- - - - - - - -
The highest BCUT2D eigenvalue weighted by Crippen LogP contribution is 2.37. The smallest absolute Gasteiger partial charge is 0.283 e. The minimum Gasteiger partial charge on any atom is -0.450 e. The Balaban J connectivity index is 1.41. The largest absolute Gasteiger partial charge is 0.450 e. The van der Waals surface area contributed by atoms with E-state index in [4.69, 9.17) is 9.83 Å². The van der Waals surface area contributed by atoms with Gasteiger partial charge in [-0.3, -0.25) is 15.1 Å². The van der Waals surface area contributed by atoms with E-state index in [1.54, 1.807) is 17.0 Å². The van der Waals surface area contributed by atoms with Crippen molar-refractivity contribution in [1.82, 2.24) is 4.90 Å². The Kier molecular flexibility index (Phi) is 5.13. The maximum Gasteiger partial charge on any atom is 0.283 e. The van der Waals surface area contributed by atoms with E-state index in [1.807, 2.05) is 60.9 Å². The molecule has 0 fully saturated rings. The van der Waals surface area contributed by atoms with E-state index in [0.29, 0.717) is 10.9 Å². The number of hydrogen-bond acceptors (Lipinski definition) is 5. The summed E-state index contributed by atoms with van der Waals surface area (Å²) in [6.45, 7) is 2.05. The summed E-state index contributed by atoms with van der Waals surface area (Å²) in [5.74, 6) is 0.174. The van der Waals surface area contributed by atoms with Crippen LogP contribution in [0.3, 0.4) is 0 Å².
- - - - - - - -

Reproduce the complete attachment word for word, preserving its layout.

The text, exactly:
The highest BCUT2D eigenvalue weighted by Crippen LogP contribution is 2.37. The smallest absolute Gasteiger partial charge is 0.283 e. The minimum Gasteiger partial charge on any atom is -0.450 e. The Balaban J connectivity index is 1.41. The largest absolute Gasteiger partial charge is 0.450 e. The van der Waals surface area contributed by atoms with E-state index in [4.69, 9.17) is 9.83 Å². The van der Waals surface area contributed by atoms with Gasteiger partial charge in [-0.3, -0.25) is 15.1 Å². The van der Waals surface area contributed by atoms with E-state index in [1.54, 1.807) is 17.0 Å². The van der Waals surface area contributed by atoms with Crippen molar-refractivity contribution in [1.82, 2.24) is 4.90 Å². The Kier molecular flexibility index (Phi) is 5.13. The maximum Gasteiger partial charge on any atom is 0.283 e. The van der Waals surface area contributed by atoms with E-state index in [1.807, 2.05) is 60.9 Å². The molecule has 0 fully saturated rings. The van der Waals surface area contributed by atoms with E-state index in [0.29, 0.717) is 10.9 Å². The number of hydrogen-bond acceptors (Lipinski definition) is 5. The summed E-state index contributed by atoms with van der Waals surface area (Å²) in [6.45, 7) is 2.05. The summed E-state index contributed by atoms with van der Waals surface area (Å²) in [5.74, 6) is 0.174. The van der Waals surface area contributed by atoms with Crippen LogP contribution in [0.3, 0.4) is 0 Å².